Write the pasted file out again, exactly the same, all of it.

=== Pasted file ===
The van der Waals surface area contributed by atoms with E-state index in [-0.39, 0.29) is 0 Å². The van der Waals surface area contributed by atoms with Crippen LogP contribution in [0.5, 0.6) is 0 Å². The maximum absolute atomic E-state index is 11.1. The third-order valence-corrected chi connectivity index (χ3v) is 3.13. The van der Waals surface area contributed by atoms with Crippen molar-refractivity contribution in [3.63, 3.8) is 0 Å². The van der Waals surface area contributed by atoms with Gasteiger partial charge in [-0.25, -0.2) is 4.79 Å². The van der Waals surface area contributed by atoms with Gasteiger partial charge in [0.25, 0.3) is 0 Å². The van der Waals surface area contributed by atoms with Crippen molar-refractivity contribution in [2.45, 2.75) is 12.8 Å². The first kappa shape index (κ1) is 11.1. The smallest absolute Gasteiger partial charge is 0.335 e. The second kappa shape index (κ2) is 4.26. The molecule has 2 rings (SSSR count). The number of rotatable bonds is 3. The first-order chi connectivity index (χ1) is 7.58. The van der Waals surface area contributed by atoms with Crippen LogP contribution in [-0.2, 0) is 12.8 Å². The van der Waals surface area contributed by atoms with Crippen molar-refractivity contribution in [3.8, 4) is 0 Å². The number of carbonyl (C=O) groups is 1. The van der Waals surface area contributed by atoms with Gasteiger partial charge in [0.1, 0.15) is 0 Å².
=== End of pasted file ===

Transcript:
The van der Waals surface area contributed by atoms with E-state index in [-0.39, 0.29) is 0 Å². The van der Waals surface area contributed by atoms with Crippen LogP contribution in [0.5, 0.6) is 0 Å². The maximum absolute atomic E-state index is 11.1. The third-order valence-corrected chi connectivity index (χ3v) is 3.13. The van der Waals surface area contributed by atoms with Crippen molar-refractivity contribution in [3.63, 3.8) is 0 Å². The van der Waals surface area contributed by atoms with Gasteiger partial charge in [-0.25, -0.2) is 4.79 Å². The van der Waals surface area contributed by atoms with Gasteiger partial charge in [0.25, 0.3) is 0 Å². The van der Waals surface area contributed by atoms with Crippen molar-refractivity contribution in [2.45, 2.75) is 12.8 Å². The first kappa shape index (κ1) is 11.1. The smallest absolute Gasteiger partial charge is 0.335 e. The second kappa shape index (κ2) is 4.26. The molecule has 2 rings (SSSR count). The number of rotatable bonds is 3. The first-order chi connectivity index (χ1) is 7.58. The van der Waals surface area contributed by atoms with Crippen LogP contribution in [-0.2, 0) is 12.8 Å². The van der Waals surface area contributed by atoms with Crippen molar-refractivity contribution in [3.8, 4) is 0 Å². The number of carbonyl (C=O) groups is 1. The van der Waals surface area contributed by atoms with Gasteiger partial charge in [0.1, 0.15) is 0 Å².